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Federal Judge: 'Disturbing' Report On Light Cleveland Police Discipline

Cleveland officials, Justice Department attorneys and the monitoring team briefed federal Judge Solomon Oliver on the city's consent decree by remote hearing Tuesday. [Nick Castele / ideastream]
Cleveland officials, Justice Department attorneys and the monitoring team briefed federal Judge Solomon Oliver on the city's consent decree by remote hearing Tuesday.

The federal judge overseeing police reform in Cleveland said it was “deeply disturbing” that an audit found a pattern of lax discipline for officers who committed acts of serious misconduct.  

U.S. District Judge Solomon Oliver received an update on the city’s consent decree Tuesday from the team monitoring Cleveland’s compliance with the agreement. City officials and Justice Department attorneys also briefed the judge.

“We are trying to improve the department in many ways, and as I said before, things have improved,” Oliver said. “But accountability is critical.”

The audit found former Safety Director Michael McGrath often imposed suspensions on officers when their conduct could have merited firings, particularly those who deceived superiors, internal investigators or others. McGrath also provided little written justification for his decisions, according to the report released this week by the monitors.

Karrie Howard, who took over as city safety director in June, pledged much more thorough disciplinary decisions. He said he would explain his reasoning for his rulings in detail and better follow the police department’s disciplinary guidelines.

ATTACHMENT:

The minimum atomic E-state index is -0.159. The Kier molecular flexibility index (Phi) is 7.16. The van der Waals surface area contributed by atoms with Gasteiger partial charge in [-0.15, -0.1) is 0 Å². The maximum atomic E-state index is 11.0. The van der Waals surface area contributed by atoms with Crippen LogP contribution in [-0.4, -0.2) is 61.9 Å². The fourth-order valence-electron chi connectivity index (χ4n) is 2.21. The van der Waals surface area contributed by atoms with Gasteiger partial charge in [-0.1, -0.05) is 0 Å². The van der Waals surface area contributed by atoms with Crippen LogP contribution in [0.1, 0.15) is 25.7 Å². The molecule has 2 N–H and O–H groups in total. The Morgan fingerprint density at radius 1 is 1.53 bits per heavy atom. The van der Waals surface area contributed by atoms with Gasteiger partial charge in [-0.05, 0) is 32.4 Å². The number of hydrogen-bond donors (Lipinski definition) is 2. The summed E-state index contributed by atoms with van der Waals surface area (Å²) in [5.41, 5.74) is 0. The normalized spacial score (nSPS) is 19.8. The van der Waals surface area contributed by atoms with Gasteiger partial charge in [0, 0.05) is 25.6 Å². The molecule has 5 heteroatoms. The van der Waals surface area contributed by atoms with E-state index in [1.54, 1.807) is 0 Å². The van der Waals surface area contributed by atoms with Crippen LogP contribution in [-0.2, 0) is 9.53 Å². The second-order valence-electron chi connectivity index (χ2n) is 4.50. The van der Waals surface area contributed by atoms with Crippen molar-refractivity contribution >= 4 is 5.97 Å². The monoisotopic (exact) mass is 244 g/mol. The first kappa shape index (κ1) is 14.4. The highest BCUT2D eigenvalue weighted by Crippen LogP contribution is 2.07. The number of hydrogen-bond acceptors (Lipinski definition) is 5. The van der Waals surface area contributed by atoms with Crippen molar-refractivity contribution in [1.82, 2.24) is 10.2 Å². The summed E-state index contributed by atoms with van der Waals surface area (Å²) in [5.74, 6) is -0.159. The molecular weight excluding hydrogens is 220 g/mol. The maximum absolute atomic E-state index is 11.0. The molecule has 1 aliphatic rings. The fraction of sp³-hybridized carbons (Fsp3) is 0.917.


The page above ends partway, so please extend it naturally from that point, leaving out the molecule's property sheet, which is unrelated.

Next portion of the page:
“I come from the background of being a prosecutor,” Howard said. “I believe in accountability. I believe that accountability is the foundation of public trust.”

In addition to the disciplinary audit, the monitoring team also released its eighth semiannual report this week.

Cleveland Police last year used force about 20 percent less often than in 2017, according to that report. Although uses of force went down in the longer term, the number of use-of-force incidents increased from 2018 to 2019.

The total number of officer injuries also increased, but the number of officer injuries from uses of force remained below 2017 levels. The monitoring team attributed the overall growth in injuries to a jump in car crashes and exposures to bodily fluids, such as blood.

“These metrics continue to suggest that officers are effectively implementing the new use of force policies on a daily basis, with no compromise with respect to crime or increased officer safety concerns,” the report said.


Cleveland police injuries and uses of force, 2017-2019

The report also outlined a strained relationship between the city and the Community Police Commission, the citizen body that gathers public input on the consent decree.

City and police officials have been reluctant to turn over information to the Community Police Commission, becoming “unduly confrontational” with commission members in meetings, according to the report.

“The Monitor will be especially clear here: De-legitimizing or dismissing the CPC is the same as de-legitimizing and dismissing the Cleveland community,” the report says.

Cleveland Chief Counsel Gary Singletary disputed that characterization at Tuesday’s hearing, saying the city and commission worked well together to draw up policies for using force and conducting searches.

City officials and the commission plan a retreat together next week, Singletary said.

The semiannual report also said Cleveland police had made strides in training officers on the new search and seizure policies. And the report positively cited the city’s work developing crisis intervention training.

The next semiannual report will examine how Cleveland police handled this spring’s demonstrations against the police killing of George Floyd in Minneapolis, according to the monitoring team.

Nick Castele was a senior reporter covering politics and government for Ideastream Public Media. He worked as a reporter for Ideastream from 2012-2022.